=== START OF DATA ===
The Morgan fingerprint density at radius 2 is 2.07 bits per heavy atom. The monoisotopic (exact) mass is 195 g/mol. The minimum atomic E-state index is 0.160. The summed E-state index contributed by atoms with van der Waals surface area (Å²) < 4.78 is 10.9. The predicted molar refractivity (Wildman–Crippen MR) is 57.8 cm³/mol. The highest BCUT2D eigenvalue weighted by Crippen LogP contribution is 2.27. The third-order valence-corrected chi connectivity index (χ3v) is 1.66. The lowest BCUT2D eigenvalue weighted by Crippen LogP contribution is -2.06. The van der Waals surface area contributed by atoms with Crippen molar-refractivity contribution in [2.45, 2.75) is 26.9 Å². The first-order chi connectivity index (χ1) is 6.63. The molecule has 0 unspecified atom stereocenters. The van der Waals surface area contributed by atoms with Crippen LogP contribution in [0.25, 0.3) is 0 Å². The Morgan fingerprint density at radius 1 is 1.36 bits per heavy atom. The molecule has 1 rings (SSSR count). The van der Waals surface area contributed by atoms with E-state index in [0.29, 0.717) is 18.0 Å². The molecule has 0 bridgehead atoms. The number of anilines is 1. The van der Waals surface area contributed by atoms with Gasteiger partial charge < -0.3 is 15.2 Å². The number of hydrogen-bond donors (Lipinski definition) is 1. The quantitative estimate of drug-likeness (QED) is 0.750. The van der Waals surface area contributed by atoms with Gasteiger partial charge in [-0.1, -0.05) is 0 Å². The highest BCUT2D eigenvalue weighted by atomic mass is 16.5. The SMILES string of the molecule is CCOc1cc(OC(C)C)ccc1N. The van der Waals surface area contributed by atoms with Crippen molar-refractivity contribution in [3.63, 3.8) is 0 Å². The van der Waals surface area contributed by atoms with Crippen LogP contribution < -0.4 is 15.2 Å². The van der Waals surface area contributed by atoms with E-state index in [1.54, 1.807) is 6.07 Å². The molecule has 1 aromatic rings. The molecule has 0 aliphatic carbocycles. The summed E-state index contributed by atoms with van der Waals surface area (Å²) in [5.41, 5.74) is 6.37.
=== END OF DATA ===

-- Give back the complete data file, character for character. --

The Morgan fingerprint density at radius 2 is 2.07 bits per heavy atom. The monoisotopic (exact) mass is 195 g/mol. The minimum atomic E-state index is 0.160. The summed E-state index contributed by atoms with van der Waals surface area (Å²) < 4.78 is 10.9. The predicted molar refractivity (Wildman–Crippen MR) is 57.8 cm³/mol. The highest BCUT2D eigenvalue weighted by Crippen LogP contribution is 2.27. The third-order valence-corrected chi connectivity index (χ3v) is 1.66. The lowest BCUT2D eigenvalue weighted by Crippen LogP contribution is -2.06. The van der Waals surface area contributed by atoms with Crippen molar-refractivity contribution in [2.45, 2.75) is 26.9 Å². The first-order chi connectivity index (χ1) is 6.63. The molecule has 0 unspecified atom stereocenters. The van der Waals surface area contributed by atoms with Crippen LogP contribution in [0.25, 0.3) is 0 Å². The Morgan fingerprint density at radius 1 is 1.36 bits per heavy atom. The molecule has 1 rings (SSSR count). The van der Waals surface area contributed by atoms with E-state index in [0.29, 0.717) is 18.0 Å². The molecule has 0 bridgehead atoms. The number of anilines is 1. The van der Waals surface area contributed by atoms with Gasteiger partial charge < -0.3 is 15.2 Å². The number of hydrogen-bond donors (Lipinski definition) is 1. The quantitative estimate of drug-likeness (QED) is 0.750. The van der Waals surface area contributed by atoms with Gasteiger partial charge in [-0.1, -0.05) is 0 Å². The highest BCUT2D eigenvalue weighted by atomic mass is 16.5. The SMILES string of the molecule is CCOc1cc(OC(C)C)ccc1N. The van der Waals surface area contributed by atoms with Crippen molar-refractivity contribution in [3.63, 3.8) is 0 Å². The van der Waals surface area contributed by atoms with Crippen LogP contribution < -0.4 is 15.2 Å². The van der Waals surface area contributed by atoms with E-state index in [1.54, 1.807) is 6.07 Å². The molecule has 1 aromatic rings. The molecule has 0 aliphatic carbocycles. The summed E-state index contributed by atoms with van der Waals surface area (Å²) in [5.41, 5.74) is 6.37.